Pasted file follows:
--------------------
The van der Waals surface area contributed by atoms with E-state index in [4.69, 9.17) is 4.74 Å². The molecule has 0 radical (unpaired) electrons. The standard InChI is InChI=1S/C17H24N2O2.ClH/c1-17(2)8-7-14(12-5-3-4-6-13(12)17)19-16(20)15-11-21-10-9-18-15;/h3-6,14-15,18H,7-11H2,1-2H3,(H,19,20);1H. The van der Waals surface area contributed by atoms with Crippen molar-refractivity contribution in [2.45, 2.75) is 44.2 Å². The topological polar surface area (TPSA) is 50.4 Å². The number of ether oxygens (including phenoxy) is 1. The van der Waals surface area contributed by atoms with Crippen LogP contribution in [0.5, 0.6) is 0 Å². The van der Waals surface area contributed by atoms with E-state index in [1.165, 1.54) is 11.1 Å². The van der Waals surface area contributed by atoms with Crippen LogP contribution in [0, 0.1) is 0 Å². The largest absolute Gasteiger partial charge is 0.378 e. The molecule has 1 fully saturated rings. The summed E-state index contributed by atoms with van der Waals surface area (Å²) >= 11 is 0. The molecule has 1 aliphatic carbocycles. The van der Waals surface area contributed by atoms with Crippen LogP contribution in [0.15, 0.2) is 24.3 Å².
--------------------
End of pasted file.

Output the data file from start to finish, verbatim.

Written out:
The van der Waals surface area contributed by atoms with E-state index in [4.69, 9.17) is 4.74 Å². The molecule has 0 radical (unpaired) electrons. The standard InChI is InChI=1S/C17H24N2O2.ClH/c1-17(2)8-7-14(12-5-3-4-6-13(12)17)19-16(20)15-11-21-10-9-18-15;/h3-6,14-15,18H,7-11H2,1-2H3,(H,19,20);1H. The van der Waals surface area contributed by atoms with Crippen molar-refractivity contribution in [2.45, 2.75) is 44.2 Å². The topological polar surface area (TPSA) is 50.4 Å². The number of ether oxygens (including phenoxy) is 1. The van der Waals surface area contributed by atoms with Crippen LogP contribution in [0.5, 0.6) is 0 Å². The van der Waals surface area contributed by atoms with E-state index in [1.165, 1.54) is 11.1 Å². The van der Waals surface area contributed by atoms with Crippen LogP contribution in [0, 0.1) is 0 Å². The largest absolute Gasteiger partial charge is 0.378 e. The molecule has 1 fully saturated rings. The summed E-state index contributed by atoms with van der Waals surface area (Å²) >= 11 is 0. The molecule has 1 aliphatic carbocycles. The van der Waals surface area contributed by atoms with Crippen LogP contribution in [0.15, 0.2) is 24.3 Å².